Mickey One (1965), a study in paranoia, starred Warren Beatty as a comedian on the run from the Mafia. It was another failure, though Cahiers du Cinema admired its homage to the existentialist leanings of the New Wave, and jazz fans responded to its musical soundtrack. Set in a Texan small town, The Chase (1966) had a cast headed by Marlon Brando, Robert Redford and Jane Fonda and a script by Lillian Hellman but it emerged as an overheated, sleazy melodrama.

Penn was then asked by Beatty to direct a film he was producing and starring in, Bonnie and Clyde. The script, by David Newman and Robert Benton, had been sent to Beatty by François Truffaut, who thought it would be ideal for Beatty and his lover, Leslie Caron. Penn objected to the emphasis on Clyde's bisexuality – the writers were inspired by Truffaut's Jules et Jim and they had Bonnie, Clyde and driver CW Moss in a ménage à trois – but Penn convinced them that "it rings false"; he brought in Robert Towne to refashion the script with Benton and Newman. Penn and Beatty agreed the French star's accent was too strong, so Natalie Wood was asked, but she was in analysis. Tuesday Weld was pregnant, so Faye Dunaway got the part. Gene Hackman was cast as Clyde's brother Buck after Nicholson turned it down, and Estelle Parsons played his wife, winning best supporting actress Oscar.

Penn extracted wonderful performances from all four leads, his touches including scenes of romantic lyricism (the idyllic family picnic, filmed in glowing soft focus) and a confident mixture of moods from comic to brutal, as in the film's first killing, when the robbers cannot find the getaway car – a farcical moment shattered when a teller jumps on their running-board and Clyde shoots him in the face – but the film was not initially liked by many critics. Bosley Crowther (New York Times) deplored the "hideous depredations of that moronic pair, as full of fun and frolic as the jazz age cut-ups in Thoroughly Modern Millie".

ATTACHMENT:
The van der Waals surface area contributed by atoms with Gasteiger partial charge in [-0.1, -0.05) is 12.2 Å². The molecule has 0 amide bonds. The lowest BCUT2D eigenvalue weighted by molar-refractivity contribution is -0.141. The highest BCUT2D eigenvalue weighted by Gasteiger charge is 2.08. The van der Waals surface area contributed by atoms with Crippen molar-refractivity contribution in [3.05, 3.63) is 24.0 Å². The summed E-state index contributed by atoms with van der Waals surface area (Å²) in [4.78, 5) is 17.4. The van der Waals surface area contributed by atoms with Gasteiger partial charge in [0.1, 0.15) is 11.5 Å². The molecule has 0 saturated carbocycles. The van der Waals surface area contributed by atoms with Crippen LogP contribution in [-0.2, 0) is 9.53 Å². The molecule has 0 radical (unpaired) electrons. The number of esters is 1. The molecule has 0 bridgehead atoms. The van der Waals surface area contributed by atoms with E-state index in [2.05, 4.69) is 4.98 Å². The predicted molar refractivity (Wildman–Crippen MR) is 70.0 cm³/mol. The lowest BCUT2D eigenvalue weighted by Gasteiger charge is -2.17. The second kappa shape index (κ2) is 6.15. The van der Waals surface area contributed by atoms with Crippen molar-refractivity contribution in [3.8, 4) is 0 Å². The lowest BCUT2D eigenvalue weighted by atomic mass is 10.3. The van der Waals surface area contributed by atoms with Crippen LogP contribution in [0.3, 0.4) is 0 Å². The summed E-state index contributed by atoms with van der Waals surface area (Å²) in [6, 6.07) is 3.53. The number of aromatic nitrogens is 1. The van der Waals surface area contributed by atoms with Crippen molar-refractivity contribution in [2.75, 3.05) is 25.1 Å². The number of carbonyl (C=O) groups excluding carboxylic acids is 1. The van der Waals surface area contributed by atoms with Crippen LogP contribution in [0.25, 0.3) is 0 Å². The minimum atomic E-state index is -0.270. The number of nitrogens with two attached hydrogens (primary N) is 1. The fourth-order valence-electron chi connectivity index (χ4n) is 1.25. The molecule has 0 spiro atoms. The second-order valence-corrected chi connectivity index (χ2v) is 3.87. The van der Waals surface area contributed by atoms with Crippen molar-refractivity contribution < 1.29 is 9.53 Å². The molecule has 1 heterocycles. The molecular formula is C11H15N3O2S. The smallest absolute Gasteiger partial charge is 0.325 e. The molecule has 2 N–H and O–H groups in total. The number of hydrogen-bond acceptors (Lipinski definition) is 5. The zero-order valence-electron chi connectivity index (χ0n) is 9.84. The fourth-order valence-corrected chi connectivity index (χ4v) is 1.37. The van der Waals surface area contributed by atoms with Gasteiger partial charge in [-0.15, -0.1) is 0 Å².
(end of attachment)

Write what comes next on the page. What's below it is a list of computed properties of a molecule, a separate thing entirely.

A few months later it was re-released to great acclaim, many critics happily reversing their judgements. Joseph Morgenstern (Newsweek), who had called it "a squalid shoot-out for the moron trade", called his review "grossly un-fair and regrettably inaccurate". Pauline Kael wrote, "Penn has a gift a gift for violence and, despite all the violence in movies, a gift for it is rare. Eisenstein had it, and Dovzhenko and Bunuel, but not many others."

The film was cited as defining its time, USA in the Sixties, its title characters alienated by a society that seems indifferent to their needs. Alice's Restaurant was another reflection of the flower-power era, following the escapades of a Sixties hippie (Arlo Guthrie) in a tale inspired by Guthrie's popular hit, "The Alice's Restaurant Massacree", and it was followed by Little Big Man (1970), a sprawling account of the reminiscences of a 121-year-old pioneer (Dustin Hoffman) who survived Custer's Last Stand, having been present at every major turning point of the West in the previous century.

Penn's reputation faltered with a series of middling movies. He worked with Hackman again on the convoluted Night Moves (1975), in which Penn's liking for complexity and ambiguity marred a mystery tale reminiscent of Coppola's superior Hackman vehicle, The Conversation. He then directed Brando and Jack Nicholson in The Missouri Breaks (1976) as hired killer and horse thief. Considered by some to be the nadir of Penn's career, it is accepted by others as campy, if violent, fun.

Penn returned to Broadway, where he had success with Sly Fox (1976), based on Volpone, and a musical, Golda (1977), about Golda Meir. He returned to Hollywood, without significant success, with Four Friends (1981), a 1960s tale of a Yugo-slav immigrant's journey of self-discovery; the ineptly plotted Target (1985); Dead of Winter (1987), an ill-advised remake of the 1945 "B" movie gem My Name is Julia Ross; and Inside (1996), a flat anti-apartheid tale. He continued to work in TV, and in 2000 became an executive producer on Law and Order, episodes of which were directed by his son Matthew. He returned to Broadway in 2002 to direct Alan Bates in Fortune's Fool, for which Bates won a Tony. His older brother Irving Penn was a renowned photographer.

Arthur Penn, theatre, film and television director: born Philadelphia 27 September 1922; married 1955 Peggy Maurer (one son, one daughter); died Manhattan, New York 28 September 2010.